Becoming Mother

A book and a blog for first-time mothers

Tag: fetus

Week 25: The Edge of Viability

A baby cannot survive outside of the womb prior to 21 weeks.

At 23 weeks, it has a 10-35% chance of survival with significant intervention.

At 24 weeks, it increases to the 40-70% range.

At 25 weeks, it’s 50-80%.

At 26 weeks, it’s 80-90%.

In this short time span, some women end their pregnancies. Many of them have received devastating, terminal diagnoses at their 20-week ultrasound scan. Diagnoses that end with the crushing phrases like, “little chance of survival” or even “incompatible with life.”

Anencephaly. Bilateral renal agenesis. Severe spina bifida. Severe heart and lung defects.

 

To obtain an abortion past 20 weeks inspires the ire of millions of anti-abortion advocates. This anger has boiled over into politicized (not medical) terms like “partial birth abortion.”

Yet only 1.2% of all abortions are performed after 21 weeks in the United States.

preemie

***

As I stand here on the edge of viability, I ask my fellow citizens who are the most enraged about second trimester abortions this:

Do you think that I would choose to end this pregnancy for some selfish, frivolous reason?

After having coming so far?

Through nausea and indigestion

Fatigue and weight gain

Only to decide to end this pregnancy because I don’t realize the sanctity of life?

Do you think that I don’t feel the weight of this life inside of me?

Do you trust me to understand what it would mean to end my pregnancy at this point?

Or do you think that I need laws to keep me in my place?

Do you trust me to carry this life?

Do you really care about my child?

Do you really care about me?

 

And if you say that you do…

Does your concern for the well-being of my child end once it’s in my arms?

Would you do an about-face once my child is born and tell me now it’s your responsibility, not the government’s?

Do you care whether my child and I have an income

while I recover from the stretching, the pushing, the tearing, the leaking, the constant waking, the weeping?

Does your heart break like mine does when I have to return to work just six weeks later?

Does it?

 

If we want to respect the sanctity of life, that means respecting the mother who carries that life as well.

It means not turning up your nose when someone bemoans our nation’s lack of guaranteed, paid maternity leave.

It means not decrying the fact that your taxes are used to pay for programs like Medicaid, WIC, Head Start, food stamps, and subsidized childcare.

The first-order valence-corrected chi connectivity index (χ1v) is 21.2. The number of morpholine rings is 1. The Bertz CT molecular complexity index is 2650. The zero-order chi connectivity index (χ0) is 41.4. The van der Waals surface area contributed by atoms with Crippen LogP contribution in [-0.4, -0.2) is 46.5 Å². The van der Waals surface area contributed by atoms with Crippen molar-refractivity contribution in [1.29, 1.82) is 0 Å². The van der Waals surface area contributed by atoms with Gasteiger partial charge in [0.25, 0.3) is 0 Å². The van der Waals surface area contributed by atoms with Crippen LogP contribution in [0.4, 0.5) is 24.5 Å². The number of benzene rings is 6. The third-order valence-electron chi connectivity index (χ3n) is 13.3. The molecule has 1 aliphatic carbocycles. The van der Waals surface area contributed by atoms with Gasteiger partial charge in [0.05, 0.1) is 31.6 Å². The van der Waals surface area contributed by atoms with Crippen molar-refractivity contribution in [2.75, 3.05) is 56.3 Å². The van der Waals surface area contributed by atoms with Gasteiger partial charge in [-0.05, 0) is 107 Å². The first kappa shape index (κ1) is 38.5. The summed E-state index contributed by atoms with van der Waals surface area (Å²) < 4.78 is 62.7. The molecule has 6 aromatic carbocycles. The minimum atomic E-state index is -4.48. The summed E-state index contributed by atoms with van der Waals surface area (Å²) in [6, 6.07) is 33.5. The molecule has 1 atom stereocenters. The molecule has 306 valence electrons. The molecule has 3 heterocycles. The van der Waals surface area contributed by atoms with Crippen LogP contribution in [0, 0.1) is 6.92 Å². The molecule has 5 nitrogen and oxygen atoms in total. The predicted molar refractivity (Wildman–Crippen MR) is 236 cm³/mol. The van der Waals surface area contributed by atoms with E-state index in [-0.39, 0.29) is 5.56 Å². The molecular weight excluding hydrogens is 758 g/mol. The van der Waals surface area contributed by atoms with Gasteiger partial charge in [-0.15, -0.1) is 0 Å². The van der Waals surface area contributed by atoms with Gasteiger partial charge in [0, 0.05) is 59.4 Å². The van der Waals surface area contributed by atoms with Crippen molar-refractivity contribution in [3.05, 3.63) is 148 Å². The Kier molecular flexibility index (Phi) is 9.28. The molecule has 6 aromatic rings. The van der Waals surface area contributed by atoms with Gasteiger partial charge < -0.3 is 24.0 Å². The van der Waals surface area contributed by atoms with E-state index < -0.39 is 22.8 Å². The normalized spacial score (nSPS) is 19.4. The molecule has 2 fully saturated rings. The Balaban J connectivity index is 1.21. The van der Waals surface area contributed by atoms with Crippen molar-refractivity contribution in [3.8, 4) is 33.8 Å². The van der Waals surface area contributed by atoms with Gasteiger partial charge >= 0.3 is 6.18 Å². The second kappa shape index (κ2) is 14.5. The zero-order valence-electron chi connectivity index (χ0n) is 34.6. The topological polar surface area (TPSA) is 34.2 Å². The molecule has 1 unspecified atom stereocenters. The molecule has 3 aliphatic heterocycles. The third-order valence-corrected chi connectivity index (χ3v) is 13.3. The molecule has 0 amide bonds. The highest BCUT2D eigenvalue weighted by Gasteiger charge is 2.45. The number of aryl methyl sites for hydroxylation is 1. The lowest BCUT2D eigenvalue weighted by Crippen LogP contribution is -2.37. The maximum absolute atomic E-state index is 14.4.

It means not demonizing clinics like Planned Parenthood, which millions of women rely on for their health care services.

It means that you don’t flag down a store’s security guard to report that a woman is breastfeeding her child in public.

To me, the terms “pro-life” and “pro-choice” don’t completely encapsulate what we’re talking about.

What is “life” without health?

Who “chooses” death over life?

These are the questions that the terms “pro-life” and “pro-choice” evoke. And I think they entirely miss the point.

I believe and will always believe that pregnant women feel the weight of the life inside of them.

It can be exhilarating.

It can be terrifying.

But I don’t think that pregnant women feel nothing.

To characterize the need for second trimester abortion restrictions as a way to “keep women from killing children” does a great disservice to what many of these mothers and fathers face when they walk out of the doors of their 20-week ultrasound.

Reeling from the worst possible news.

Figuring out whether to or how to end the pregnancy

Determining if they’ll have to travel to another state in order to do so

Wondering if they will be expected to “explain” to family, friends, co-workers, and even acquaintances why they are ending the pregnancy.

Waiting for judgment to fall on them.

week-20

Week 22: Practicing Gratitude

When I was going through our miscarriage last Christmas, I remember thinking things like, “I hope all those women who are pregnant right now realize how much they have to be thankful for.”

Or

“I hope they know how easily things could have gone wrong for them.”

These thoughts came from a place of deep sadness and emptiness. I was mired in what had just happened. Unable to recognize anything good about my present. Unable to see the future or even a way forward.

But, let’s be honest, they also came from a place of envy. As Brene Brown writes in her wise book, Daring Greatly, envy is rooted in a fear of scarcity. It drove me to think,

Maybe I’ll never get pregnant again.

Maybe I’m destined now for a life of miscarriages.

Or just the ugly sentiment that,

I can’t stand the thought that happiness exists anywhere right now.

Because I have none of it.

I envied women whose pregnancies seemed to march on without any complications. Their lives seemed so full of good news and overflowing blessings.

I envied them even though I had once been one of them.

***

I had forgotten that I had been one of those women because I lost sight of all the things that I had in my life for which I should have been grateful.

But with time and space and a partner who helped me gain perspective, I was able to find my gratitude again.

My healthy daughter.

My marriage.

A job with a salary and benefits.

Enough money for our bills and even a bit beyond that.

My mother, still living 10 years after her last cancer diagnosis.